U.S. Navy: enhancing an inclusive environment
Women in combat, teaching kids about STEM, and mid-service sabbaticals are some of the new and never-expected changes within the U.S. Navy
Building on commitments to foster a more inclusive work environment as well as opportunities for women, the U.S. Navy is moving full steam ahead with diversity and inclusion initiatives and recruitment and promotion objectives, says Commander Mery-Angela Katson, who heads the Navy office of diversity and inclusion.
"My predecessor laid the foundation. We have just started moving what he started to the next level. Always focusing on diversifying our Navy, making ourselves competitive but becoming an employer of choice is what we're striving for," Katson says. Her office has partnered with the office of the Secretary of the Navy to make sure that happens.
Katson notes that the Navy's emphasis on inclusion is paramount to attract and retain talent both in and out of uniform. There is a big push to bring many who have left the service back as civilian employees. "To be an employer of choice, we have to have the reputation and respect of the civilian population."
Technical skills are important throughout the Navy. One active technical area is the U.S. Fleet Cyber Command/Tenth Fleet, says its deputy commander, Rear Admiral Diane Webber. The command is looking for civilian employees as well as uniformed folks in a variety of technical specialties. Generally, U.S. citizenship is required as well as drug testing, she says, plus the ability to obtain and maintain a clearance, generally at the TS (top secret) or TS/SCI (top secret/sensitive compartmentalized information) level.
The Navy partners with diversity-focused tech groups like the Society of Hispanic Professional Engineers, the Society of Women Engineers and American Indian Science and Engineering Society.
The Navy is excited about women's progress in technology, and the number of women now getting technical degrees. "I would say women are definitely leading the pack. A lot of them are in tech fields in the Navy," Katson says, adding that young women and Hispanics "are very well represented," she says.
This military service depends heavily on technology. "As we fine-tune weapons, systems, ships, as we get smaller, we're getting smarter. That's why it shouldn't surprise you that those fields are there and available to kids coming in today. About fifty percent of our total enlisted force is technical," Katson says.
Compared to ten years ago, across all tech communities, women have increased by 23 percent. Among officers, there has been an increase of 5 percent among women. Recently, the submarine community opened up to women, Katson says. "An additional twenty-four women are going into the next wave of sub crew. Seventeen are serving now," she says.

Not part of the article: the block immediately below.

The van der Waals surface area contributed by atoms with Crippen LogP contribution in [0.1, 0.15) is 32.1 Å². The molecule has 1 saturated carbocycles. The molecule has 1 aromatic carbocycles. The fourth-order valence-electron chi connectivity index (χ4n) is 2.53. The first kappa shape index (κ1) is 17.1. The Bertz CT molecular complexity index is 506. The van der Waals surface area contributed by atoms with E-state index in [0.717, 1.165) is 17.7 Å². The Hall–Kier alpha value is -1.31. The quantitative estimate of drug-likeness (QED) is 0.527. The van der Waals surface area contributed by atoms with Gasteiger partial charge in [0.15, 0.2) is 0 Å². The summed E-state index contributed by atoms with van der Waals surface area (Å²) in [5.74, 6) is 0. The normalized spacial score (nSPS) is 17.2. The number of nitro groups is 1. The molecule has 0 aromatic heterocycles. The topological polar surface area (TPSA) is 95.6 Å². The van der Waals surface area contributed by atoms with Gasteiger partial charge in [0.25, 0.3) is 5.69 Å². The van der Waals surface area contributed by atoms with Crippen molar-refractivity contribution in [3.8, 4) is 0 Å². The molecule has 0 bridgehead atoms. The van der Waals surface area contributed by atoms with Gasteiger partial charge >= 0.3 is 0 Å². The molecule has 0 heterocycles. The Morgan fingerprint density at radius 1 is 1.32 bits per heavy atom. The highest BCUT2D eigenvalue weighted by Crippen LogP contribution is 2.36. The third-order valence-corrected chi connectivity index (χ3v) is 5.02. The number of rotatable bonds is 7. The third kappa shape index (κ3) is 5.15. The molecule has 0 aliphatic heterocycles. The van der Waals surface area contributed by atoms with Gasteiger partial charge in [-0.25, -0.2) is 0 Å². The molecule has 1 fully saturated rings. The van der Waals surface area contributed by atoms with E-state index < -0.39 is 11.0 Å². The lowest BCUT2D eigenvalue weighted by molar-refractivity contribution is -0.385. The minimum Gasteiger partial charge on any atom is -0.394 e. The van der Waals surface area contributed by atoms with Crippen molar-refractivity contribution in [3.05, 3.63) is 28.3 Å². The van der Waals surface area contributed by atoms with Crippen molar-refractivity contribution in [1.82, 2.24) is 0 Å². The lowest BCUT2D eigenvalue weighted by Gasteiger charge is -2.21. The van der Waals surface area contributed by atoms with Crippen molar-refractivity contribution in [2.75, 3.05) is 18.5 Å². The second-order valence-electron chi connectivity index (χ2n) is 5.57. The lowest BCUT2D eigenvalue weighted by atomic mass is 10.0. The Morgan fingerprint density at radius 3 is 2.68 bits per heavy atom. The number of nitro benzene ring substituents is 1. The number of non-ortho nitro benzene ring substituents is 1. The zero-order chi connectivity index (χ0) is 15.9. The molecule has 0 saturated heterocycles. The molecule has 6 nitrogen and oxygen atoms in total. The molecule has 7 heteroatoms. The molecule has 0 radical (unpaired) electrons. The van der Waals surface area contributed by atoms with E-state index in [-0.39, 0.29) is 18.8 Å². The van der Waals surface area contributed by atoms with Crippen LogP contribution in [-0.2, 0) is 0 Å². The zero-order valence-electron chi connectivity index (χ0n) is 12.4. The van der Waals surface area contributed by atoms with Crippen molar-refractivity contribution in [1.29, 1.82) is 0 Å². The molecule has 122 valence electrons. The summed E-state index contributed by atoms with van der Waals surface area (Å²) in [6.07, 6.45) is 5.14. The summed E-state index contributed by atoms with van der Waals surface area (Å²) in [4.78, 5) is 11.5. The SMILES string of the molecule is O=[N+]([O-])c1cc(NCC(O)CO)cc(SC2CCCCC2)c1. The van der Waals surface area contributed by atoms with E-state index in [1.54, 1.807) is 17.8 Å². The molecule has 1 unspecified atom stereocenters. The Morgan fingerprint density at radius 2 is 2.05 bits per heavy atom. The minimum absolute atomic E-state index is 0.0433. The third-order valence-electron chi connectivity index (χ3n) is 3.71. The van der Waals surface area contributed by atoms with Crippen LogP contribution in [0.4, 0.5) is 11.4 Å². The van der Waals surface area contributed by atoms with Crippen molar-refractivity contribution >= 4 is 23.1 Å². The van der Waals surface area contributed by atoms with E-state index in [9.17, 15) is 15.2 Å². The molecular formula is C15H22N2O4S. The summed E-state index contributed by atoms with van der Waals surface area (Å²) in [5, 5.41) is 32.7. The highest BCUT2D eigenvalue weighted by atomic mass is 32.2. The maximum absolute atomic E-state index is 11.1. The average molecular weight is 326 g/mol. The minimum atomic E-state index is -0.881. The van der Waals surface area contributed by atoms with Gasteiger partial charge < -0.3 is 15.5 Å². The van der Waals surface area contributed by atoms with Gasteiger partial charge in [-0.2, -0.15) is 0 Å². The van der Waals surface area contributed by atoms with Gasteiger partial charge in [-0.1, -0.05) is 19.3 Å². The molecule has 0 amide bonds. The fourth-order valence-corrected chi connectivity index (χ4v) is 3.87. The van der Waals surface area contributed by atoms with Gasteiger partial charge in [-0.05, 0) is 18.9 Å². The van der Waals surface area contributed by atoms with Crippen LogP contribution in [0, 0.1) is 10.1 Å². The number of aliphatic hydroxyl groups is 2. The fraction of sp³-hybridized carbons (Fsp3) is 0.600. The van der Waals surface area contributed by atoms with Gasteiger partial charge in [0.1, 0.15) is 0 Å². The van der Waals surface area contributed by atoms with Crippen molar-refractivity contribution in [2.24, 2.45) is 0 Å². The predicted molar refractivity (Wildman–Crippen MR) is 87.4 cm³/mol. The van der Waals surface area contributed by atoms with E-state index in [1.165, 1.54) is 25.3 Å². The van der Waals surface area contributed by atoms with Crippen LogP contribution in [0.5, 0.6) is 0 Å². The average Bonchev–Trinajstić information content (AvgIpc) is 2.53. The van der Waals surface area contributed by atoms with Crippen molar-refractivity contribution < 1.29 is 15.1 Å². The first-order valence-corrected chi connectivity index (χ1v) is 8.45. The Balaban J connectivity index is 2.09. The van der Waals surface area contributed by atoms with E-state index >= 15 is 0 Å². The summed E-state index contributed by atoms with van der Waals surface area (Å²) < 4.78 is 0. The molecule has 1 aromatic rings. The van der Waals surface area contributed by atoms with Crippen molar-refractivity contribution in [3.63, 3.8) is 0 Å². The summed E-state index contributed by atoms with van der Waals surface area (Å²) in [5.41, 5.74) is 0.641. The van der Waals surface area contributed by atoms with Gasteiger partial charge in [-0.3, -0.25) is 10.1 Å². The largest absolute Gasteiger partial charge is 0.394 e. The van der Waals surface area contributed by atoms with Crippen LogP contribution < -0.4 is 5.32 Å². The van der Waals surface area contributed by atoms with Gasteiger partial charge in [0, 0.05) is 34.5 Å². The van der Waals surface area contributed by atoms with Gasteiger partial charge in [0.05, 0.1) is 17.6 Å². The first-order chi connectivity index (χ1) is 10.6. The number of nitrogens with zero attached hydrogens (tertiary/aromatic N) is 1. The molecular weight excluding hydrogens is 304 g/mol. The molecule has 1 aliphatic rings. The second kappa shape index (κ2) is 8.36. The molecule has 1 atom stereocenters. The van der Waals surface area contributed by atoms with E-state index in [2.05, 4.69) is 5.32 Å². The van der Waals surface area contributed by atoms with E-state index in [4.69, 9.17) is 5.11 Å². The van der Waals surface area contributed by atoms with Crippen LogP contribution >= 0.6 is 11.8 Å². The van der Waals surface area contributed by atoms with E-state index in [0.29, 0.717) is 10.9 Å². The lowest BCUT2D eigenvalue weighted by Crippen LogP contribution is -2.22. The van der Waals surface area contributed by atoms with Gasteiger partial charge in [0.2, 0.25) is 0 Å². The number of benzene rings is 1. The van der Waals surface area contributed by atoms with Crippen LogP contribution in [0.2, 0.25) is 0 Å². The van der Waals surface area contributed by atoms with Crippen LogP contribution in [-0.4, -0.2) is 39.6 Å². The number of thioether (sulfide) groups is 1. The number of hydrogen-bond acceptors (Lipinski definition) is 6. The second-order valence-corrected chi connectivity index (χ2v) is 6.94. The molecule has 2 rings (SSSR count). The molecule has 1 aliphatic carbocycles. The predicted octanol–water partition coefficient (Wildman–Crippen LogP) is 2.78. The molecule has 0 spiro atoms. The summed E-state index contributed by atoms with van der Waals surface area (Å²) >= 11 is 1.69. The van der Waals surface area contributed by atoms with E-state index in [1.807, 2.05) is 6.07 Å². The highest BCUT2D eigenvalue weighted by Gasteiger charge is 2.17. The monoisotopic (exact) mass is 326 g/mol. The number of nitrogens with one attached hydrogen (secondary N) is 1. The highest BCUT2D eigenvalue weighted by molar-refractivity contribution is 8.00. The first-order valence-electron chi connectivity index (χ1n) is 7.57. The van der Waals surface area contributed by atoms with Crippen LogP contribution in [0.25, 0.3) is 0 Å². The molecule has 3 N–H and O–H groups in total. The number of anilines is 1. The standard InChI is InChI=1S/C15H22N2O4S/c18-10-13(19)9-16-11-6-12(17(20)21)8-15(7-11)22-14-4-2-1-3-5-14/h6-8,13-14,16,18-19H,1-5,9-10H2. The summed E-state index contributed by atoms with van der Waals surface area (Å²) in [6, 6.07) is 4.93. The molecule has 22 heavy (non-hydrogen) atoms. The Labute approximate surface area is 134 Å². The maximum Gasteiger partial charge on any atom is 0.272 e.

The Navy is also pleased that women are now allowed to go into nearly all combat roles. Ninety-five percent of Navy billets, or job categories, are now open to women. "Women have always been in combat, but now they are formally recognized as being in combat positions. Across the Department of Defense, we've opened up thousands of positions previously closed to women. Navy women can now work hand in hand with Marine counterparts in ground combat units," Katson says.
The Navy has also promoted women to top ranks. Vice Admiral Robin R. Braun is the highest-ranking female aviator and recently became the chief of Naval Reserve. She is the first female leader to hold that position and will lead the entire active Naval Reserve force. And an African American woman, Master Chief April Beldo, was recently selected as a Command Master Chief onboard a nuclear aircraft carrier, also a first.
The Navy is "one-hundred percent vested and committed to STEM education," Katson says. This year, it has invested over $80 million in that area. "Almost $20 million goes to high school, middle and elementary school programs. We focus on schools with a high proportion of minority students. Take a third grader excited about math in a robotics competition: we're not looking to recruit them, necessarily, but looking to make them love the field," Katson explains. Navy programs bring real robots, medical teams and simulators to schools.
The Navy has also taken a proactive stance and emphasis on work-life initiatives, knowing that today's new workers value those programs. They also want to be included in decision making, Katson says. "They have great diverse experiences, knowledge and skills. A lot of our policies and efforts go to find programs that will excite them to join the Navy," she says.
One program that shows how seriously the Navy takes the concerns of the new generation is its new sabbatical program. Uniformed Navy personnel can qualify for a one to three-year hiatus by applying through Katson's office.
"They're still on the books but technically not serving. They can go out there for one to three years and get an education, take care of ailing parents, travel the world, whatever, then come back to the service. It's a pilot program started three years ago, and we're extending it another three years. Men and women are using it, and appreciate that the Navy cares enough about them to allow them to care for personal needs then come back to serve," Katson says.
"A military structure is often thought of as being rigid. But we're definitely becoming flexible with great programs like these."
||318,400 active duty,
108,700 reservists and
200,000 civilian employees
||$161 billion in FY 2012
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